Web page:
Last evening was supposed to be simple – just bolt on the IROC wheels and take Glinda for a test drive. Instead it ended up being a frustrating evening of Glinda still fighting me on every task.
I should have known that just bolting on cast aluminum wheels in place of stamped steel would not work, but, optimist that I am, I thought the included lug nuts would, like they did on Lucy, accommodate the increased thickness of the wheel. They did not. That left me with a decision; put the stock wheels back on which would, within the next two days, need to be replaced (wouldn’t take them on the track), or remove Luna’s wheels and put them on Glinda as I did when she went to this summer’s convention. The former would require me to buy longer wheel studs, install them into the hubs, and then mount the IROC wheels – all before Monday morning. The latter means I’m good-to-go, just not with the wider, lower-profile tires I’d hoped to go with. Given all the time this project has sucked up, I went with the latter with the option to revert to new studs if time allowed. So an hour later, Luna was up on jackstands, and Glinda was finally wheels down.
At that point, I believed the last required task would be to back the car up on ramps and tighten the stabilizer bar bracket bolts. Sadly, it could not be that easy. Even though I had confirmed a couple times I could shift into all five gears, when it was actually required to happen Glinda said no. I’d pulled forward in the driveway until I was facing Ringo, then when I tried to engage reverse, I got nothing. After ten minutes of struggling, I gave up and got out the jack and jackstands. With Glinda’s rear back up in the air safely on jackstands, I slid underneath and adjusted the shifter by loosening the clamps, slightly rotating the coupler inside the shift rod, and re-tightening the clamps. That did it. With that small adjustment, reverse was available, as were all the four forward gears.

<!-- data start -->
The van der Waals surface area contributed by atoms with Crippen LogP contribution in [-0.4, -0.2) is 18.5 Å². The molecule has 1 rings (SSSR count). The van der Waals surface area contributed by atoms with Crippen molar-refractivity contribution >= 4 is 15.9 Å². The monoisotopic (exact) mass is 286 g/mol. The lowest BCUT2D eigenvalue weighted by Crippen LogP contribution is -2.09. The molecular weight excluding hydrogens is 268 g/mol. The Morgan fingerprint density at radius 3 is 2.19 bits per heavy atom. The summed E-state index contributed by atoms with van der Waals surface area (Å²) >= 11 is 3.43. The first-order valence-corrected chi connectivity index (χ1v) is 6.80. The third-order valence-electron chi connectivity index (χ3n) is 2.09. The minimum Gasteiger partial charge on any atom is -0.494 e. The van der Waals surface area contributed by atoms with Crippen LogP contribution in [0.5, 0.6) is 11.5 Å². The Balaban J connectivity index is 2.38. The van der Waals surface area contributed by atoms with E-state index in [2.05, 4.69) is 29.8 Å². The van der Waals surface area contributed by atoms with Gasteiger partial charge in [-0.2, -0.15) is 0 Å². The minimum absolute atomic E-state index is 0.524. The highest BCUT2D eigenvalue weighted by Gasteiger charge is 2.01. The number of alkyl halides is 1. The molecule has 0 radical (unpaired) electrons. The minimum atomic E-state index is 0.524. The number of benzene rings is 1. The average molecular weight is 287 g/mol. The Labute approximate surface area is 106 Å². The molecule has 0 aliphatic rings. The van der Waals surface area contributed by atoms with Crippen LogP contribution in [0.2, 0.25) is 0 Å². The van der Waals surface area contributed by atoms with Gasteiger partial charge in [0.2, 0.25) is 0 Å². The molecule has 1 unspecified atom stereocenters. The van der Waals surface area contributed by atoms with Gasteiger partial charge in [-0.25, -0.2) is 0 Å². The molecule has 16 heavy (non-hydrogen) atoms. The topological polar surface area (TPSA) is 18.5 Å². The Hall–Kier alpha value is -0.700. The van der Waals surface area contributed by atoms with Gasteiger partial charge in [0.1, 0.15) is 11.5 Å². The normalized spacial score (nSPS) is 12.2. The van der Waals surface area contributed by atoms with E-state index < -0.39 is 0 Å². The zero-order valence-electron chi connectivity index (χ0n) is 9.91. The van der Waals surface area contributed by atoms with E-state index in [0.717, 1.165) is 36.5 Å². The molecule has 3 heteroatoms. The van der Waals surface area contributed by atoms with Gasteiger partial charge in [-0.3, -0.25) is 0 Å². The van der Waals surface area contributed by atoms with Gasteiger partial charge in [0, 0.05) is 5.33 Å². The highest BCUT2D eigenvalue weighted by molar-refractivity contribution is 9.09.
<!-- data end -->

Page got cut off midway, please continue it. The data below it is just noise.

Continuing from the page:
Next, I backed her up on the ramps to do the aforementioned bolt torquing. At this point, since I was already deep into the evening, I decided to quickly deal with adjusting and swapping back on Glinda’s right-side racing carburetor. I pulled the top off the carb, bent the float’s tang so it would shut off the needle-and-seat sooner, and, after removing the borrowed carb, bolted the tweaked one on to the head.
Finally it was time for a test drive. It went well, other than the issue with that one carb is still there. I was able to shift through gears, although it will take some practice to always smoothly engage first thru fourth.
Back in the driveway, I added to my euphoria by emptying the rest of the gas jugs’ contents into Glinda’s gas tank and joyfully watched the needle climb towards ½ full when I turned the key to ON.
Being’s it was then nearly bedtime, I called it a day on the high note.
This morning I was on the CorvairCenter forum to find a wheel stud part number (Dorman 610-157), and then on the phone with Napa trying to find twenty of them. I succeeded in that it only took trips to the two nearest stores to round up the four wheels worth.
Regarding the still misbehaving carburetor, I’m going to first install the new plugs, points, rotor, condenser, and cap, and set the dwell and timing before I go any farther. I read somewhere that ninety percent of fuel issues are electrical. If that doesn’t solve the poor acceleration, I’ll try swapping the top from the borrowed carb onto the racing carb and see what happens. If it’s still a fail, I’ll revert back to the borrowed carb even though high-speed turns may cause a partial cut-out.